Expatriate Owl

A politically-incorrect perspective that does not necessarily tow the party line, on various matters including but not limited to taxation, academia, government and religion.

Friday, May 20, 2011

Tax Fraud on Film

Right now, the American religious Jewish community's big domestic story (the big international one, of course, being Barack Hussein Obama throwing Israel under the bus on the eve of Prime Minister Netanyahu's visit to Washington) is the sentencing in Iowa of filmmaker Wendy Runge to 10 years for tax fraud in connection with claiming false tax credits for films she shot (or, apparently in some cases, didn't shoot) in Iowa. Everyone seems to be portraying Wendy as a naïve victim of circumstance, and suggesting, none too subtly, that anti-Semitism played a role in the sentence.

Yes, I do believe that the sentence is a bit on the stiff side. And, having grown up in an environment where Jewish people were in the minority, I am fully aware of the mechanics of anti-Semitism in places away from dense Jewish populations, and cannot totally eliminate it as a possible element. One take on this all, with which I largely but not totally agree, is an "Open Letter" in the 5 Towns Jewish Times by Rabbi Binyamin Goldfarb.

It must be remembered that Wendy seems to have a sense of entitlement to swindle the government. She has shown no credible contrition. And it is not just Wendy! We have had lots more, from diverse quarters of the so-called "religious" Jewish world (you have read them, and I shall not now glorify them by linking to them). As mentioned elsewhere, they may be insular, but they are not more religious than I am. Jewish law prohibits stealing, even when the victim is a sovereign government or an insurance company.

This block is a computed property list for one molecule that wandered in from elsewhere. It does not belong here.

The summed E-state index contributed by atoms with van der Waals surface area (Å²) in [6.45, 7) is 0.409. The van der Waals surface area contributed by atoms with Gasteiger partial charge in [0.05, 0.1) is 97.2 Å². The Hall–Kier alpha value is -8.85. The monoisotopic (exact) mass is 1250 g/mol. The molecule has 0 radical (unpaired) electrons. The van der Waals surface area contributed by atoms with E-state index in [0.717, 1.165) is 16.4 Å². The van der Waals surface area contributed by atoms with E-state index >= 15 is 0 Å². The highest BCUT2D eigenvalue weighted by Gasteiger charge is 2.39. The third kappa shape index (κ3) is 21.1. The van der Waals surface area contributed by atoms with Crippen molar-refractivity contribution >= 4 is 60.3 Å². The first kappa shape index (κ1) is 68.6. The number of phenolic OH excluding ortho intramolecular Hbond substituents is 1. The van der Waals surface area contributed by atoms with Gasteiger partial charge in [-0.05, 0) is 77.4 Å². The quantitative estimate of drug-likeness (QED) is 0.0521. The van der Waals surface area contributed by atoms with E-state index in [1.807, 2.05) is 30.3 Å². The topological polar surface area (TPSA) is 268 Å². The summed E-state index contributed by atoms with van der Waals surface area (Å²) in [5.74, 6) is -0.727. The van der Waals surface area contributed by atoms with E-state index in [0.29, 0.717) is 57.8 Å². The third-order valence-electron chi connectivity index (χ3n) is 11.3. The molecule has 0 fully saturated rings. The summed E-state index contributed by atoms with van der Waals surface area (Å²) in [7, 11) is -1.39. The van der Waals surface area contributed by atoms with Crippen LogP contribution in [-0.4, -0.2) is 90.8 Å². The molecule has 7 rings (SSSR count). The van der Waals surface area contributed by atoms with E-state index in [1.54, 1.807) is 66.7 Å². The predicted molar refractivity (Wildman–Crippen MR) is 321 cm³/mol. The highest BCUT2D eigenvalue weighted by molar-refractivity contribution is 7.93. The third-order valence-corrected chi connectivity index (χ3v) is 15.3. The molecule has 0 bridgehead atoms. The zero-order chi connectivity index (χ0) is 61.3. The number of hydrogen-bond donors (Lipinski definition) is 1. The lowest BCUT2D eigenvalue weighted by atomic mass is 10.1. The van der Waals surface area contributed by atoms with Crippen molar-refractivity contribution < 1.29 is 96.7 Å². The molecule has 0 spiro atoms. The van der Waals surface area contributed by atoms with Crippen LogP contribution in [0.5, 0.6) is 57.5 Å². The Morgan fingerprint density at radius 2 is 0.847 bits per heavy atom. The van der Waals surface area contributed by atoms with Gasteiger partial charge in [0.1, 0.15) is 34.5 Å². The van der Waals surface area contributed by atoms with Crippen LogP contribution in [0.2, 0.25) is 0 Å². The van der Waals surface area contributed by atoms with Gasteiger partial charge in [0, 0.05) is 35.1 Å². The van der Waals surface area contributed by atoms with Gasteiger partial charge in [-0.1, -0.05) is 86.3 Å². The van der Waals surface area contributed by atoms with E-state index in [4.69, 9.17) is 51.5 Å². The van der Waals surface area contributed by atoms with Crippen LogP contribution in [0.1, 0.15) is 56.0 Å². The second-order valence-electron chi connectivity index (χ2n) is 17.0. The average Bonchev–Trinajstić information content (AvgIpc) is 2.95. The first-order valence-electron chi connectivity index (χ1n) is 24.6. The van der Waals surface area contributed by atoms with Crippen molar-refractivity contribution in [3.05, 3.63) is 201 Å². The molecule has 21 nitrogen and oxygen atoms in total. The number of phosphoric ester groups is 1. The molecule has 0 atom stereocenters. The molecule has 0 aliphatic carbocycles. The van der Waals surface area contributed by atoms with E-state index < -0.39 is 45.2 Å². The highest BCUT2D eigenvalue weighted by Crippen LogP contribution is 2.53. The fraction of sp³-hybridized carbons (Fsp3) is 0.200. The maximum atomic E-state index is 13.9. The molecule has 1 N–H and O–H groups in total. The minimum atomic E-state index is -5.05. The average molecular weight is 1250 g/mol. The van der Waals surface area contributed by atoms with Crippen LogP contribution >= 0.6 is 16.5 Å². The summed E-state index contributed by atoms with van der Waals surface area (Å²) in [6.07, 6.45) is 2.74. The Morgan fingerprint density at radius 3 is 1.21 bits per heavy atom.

Hardly a week, and nary a fortnight, passes without some sort of entreaty in the snail mail, e-mail or in person to help some poor, hapless religious Jewish boy (or, now that Wendy is going to the slammer, girl), from a fine family, who is unjustly incarcerated because he or she didn't comprehend the complexities of the tax laws. And quite frankly, I am tired of it! Might all of the money the Jewish community contributes to these tax and revenue cheats be put to better use in feeding, clothing and sheltering some poor and needy Jewish individuals and families who obey the law?

So let's compare Wendy's sentence to some other recent ones (I haven't the time to do any detailed research on this):

Roger Waldner, who swindled more than $1.7 million in a bankruptcy proceeding, got a 120 month sentence (that's 10 years, for the mathematically-challenged).

And, on 17 May 2011, the very same day Wendy got her sentence imposed, Dr. Mark E. Hopkins, who caused the IRS a tax loss in excess of $2.1 million, was sentenced in a different court by a different judge to 120 months (10 years) in prison.

The sentence imposed upon Wendy Weiner Runge, who cheated the State of Iowa out of about $1.9 million in tax credits, may well be harsh. But it certainly is in the ballpark as far as prison sentences go.

I have long been a firm believer in the maxim that if you cannot do the time, then don't do the crime!

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